am actually a very good welder” is not a phrase you expect to hear from junior soccer player Sam Ebstein.
But clearly, Ebstein has to be at least decent at this niche activity, as the functional swingset he made from scratch that still stands at Vincent Academy in Oakland would attest. The process involved not only welding, but also woodworking for the frame, metalworking to make the swing chains and a genuine desire to devote time and physical effort to craft a playground item for a children’s elementary school.
After learning more about his intriguing background and varied interests, however, his welding skills are far from a surprise. Aside from being a primary contributor to the Cal men’s soccer team, Ebstein reveals himself to have a myriad of attributes — he’s also a world-class golfer and a global citizen with dual citizenship in Germany. And his role as a star midfielder on Cal men’s soccer isn’t a bad finish to the list.
And all of these interests have played a significant role in the formation of Ebstein as he is today: a meticulous, hard-working competitor with a humanitarian side, an international outlook and the mental toughness to overcome years of adversity.
t the end of eighth grade, Ebstein started to experience an ongoing, intense pain in his legs that was exacerbated every time he ran. After visiting several physical therapists, he was diagnosed time after time with a severe case of shin splints. But despite the precautionary measures, the agony persisted.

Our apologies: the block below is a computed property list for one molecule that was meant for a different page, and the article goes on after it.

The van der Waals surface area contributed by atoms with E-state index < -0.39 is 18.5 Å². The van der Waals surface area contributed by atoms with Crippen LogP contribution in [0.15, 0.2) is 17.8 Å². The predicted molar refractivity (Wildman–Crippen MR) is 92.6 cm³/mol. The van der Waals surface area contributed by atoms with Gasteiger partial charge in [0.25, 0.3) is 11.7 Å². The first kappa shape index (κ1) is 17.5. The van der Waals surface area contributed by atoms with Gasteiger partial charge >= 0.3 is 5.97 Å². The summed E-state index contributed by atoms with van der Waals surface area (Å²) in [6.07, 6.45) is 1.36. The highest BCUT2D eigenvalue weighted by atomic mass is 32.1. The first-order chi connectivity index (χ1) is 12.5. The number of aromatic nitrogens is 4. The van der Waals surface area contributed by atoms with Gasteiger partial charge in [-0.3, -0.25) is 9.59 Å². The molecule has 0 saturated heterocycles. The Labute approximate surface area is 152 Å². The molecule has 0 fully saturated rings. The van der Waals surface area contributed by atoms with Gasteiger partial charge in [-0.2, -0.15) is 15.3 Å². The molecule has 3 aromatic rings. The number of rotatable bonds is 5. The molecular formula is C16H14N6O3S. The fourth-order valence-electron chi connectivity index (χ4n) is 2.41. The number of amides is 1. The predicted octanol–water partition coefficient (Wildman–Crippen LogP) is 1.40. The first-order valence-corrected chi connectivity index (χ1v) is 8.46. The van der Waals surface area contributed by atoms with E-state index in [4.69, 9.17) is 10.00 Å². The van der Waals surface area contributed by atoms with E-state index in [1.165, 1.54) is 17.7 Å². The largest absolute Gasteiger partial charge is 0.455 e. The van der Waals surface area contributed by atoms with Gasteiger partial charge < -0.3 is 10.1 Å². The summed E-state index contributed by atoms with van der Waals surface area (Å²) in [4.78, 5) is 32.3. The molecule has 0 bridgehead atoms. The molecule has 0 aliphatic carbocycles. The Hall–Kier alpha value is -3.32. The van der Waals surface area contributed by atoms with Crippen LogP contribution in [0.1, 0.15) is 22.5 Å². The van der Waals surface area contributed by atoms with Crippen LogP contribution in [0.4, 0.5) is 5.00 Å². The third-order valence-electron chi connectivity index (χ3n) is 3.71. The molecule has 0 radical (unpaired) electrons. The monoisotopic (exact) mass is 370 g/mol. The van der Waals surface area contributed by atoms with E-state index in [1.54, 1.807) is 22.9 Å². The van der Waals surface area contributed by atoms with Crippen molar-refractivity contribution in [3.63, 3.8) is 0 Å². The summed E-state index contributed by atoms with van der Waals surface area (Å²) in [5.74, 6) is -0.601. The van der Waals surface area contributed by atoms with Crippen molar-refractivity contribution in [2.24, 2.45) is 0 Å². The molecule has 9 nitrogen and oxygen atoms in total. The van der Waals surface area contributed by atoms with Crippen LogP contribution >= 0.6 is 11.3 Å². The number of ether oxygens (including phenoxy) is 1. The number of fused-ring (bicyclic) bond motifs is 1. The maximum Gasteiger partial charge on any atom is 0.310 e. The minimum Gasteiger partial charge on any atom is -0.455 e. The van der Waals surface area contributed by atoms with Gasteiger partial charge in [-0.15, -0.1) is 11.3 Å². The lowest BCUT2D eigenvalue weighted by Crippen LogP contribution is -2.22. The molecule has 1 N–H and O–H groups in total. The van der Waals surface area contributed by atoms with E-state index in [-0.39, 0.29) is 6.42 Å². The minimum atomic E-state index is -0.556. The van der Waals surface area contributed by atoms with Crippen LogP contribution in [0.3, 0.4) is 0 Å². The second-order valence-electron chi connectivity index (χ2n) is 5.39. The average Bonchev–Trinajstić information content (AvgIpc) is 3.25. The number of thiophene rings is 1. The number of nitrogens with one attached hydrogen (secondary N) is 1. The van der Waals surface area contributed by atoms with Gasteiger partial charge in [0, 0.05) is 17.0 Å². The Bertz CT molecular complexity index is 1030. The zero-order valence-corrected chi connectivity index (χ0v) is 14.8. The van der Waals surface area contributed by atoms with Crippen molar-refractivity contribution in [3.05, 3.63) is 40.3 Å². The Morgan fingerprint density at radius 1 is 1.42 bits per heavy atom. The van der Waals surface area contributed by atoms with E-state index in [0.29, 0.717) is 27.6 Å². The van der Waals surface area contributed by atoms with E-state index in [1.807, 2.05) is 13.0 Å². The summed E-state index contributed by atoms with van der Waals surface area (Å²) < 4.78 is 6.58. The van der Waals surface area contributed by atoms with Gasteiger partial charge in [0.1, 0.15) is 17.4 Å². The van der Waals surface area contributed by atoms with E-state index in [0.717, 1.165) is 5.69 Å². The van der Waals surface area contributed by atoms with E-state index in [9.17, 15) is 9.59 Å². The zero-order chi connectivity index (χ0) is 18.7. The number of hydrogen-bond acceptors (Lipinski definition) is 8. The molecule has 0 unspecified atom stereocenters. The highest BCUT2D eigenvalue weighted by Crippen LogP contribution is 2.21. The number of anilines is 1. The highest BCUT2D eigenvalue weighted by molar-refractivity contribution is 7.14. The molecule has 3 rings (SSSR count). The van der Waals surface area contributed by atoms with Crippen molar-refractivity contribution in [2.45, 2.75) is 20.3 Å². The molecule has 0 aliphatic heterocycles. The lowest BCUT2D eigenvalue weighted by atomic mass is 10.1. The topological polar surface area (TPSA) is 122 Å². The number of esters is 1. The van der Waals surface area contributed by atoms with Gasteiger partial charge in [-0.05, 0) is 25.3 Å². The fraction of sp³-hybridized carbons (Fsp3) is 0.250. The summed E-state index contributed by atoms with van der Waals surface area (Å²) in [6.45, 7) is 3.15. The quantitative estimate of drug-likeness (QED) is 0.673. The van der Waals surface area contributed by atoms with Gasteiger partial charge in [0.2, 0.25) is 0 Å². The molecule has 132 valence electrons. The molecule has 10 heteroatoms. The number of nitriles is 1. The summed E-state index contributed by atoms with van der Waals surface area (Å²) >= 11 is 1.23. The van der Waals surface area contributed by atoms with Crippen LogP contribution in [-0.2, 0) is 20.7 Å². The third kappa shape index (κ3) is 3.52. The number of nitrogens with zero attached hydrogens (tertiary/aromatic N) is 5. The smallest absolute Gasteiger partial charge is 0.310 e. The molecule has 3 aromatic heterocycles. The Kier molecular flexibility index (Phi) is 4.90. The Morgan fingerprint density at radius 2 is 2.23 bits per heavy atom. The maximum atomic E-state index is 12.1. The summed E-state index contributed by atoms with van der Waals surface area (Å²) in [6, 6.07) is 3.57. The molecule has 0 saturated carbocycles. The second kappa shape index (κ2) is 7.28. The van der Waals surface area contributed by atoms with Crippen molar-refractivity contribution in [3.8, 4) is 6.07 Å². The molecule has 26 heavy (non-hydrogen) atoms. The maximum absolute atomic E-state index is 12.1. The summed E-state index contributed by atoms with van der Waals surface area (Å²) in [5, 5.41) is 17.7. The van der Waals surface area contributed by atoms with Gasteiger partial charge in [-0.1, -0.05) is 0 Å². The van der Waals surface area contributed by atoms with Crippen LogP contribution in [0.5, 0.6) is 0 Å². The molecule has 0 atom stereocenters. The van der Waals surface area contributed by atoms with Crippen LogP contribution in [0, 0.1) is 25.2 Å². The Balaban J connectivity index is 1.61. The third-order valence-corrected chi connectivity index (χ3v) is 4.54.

Ebstein was forced to stop playing soccer — a sport he had played all his life. It was a heartbreaking decision, considering that he was talented enough to gain attention from an English club team in his early teens.
“I wasn’t able to run for the next three years, and we couldn’t figure it out,” Ebstein says. “If I ran, I was in pain for a long time. I stopped playing, and we went to this doctor we had been to 100 times.”
Trying to distract himself from the fact that he couldn’t play his favorite sport, Ebstein turned his attention to other activities during his first three years at San Francisco’s Lick-Wilmerding High School.
It was at Lick-Wilmerding, a school that values hands-on educational experiences, where Ebstein’s affinity for metal and woodworking began. The school encouraged its students to pick up hobbies aside from the core academic subjects. For Ebstein, this was his metalworking and woodworking. He started simple, making chairs and tables — items that he thinks people would find useful. He’d also make his mom a vase, or desks to donate to schools.
While Ebstein was unable to run, that didn’t mean he was completely out of luck when it came to sports. Ebstein found that he immensely enjoyed how golf, a very different sport, took him away from his phone and into nature — he wasn’t half bad, either. He, in fact, competed in the Maccabiah Games — better known as the “Jewish Olympics” — in golf in 2009, finishing third in the world when he was only 13.
But despite his newfound passion for these activities, it couldn’t replace his unwavering affinity for soccer.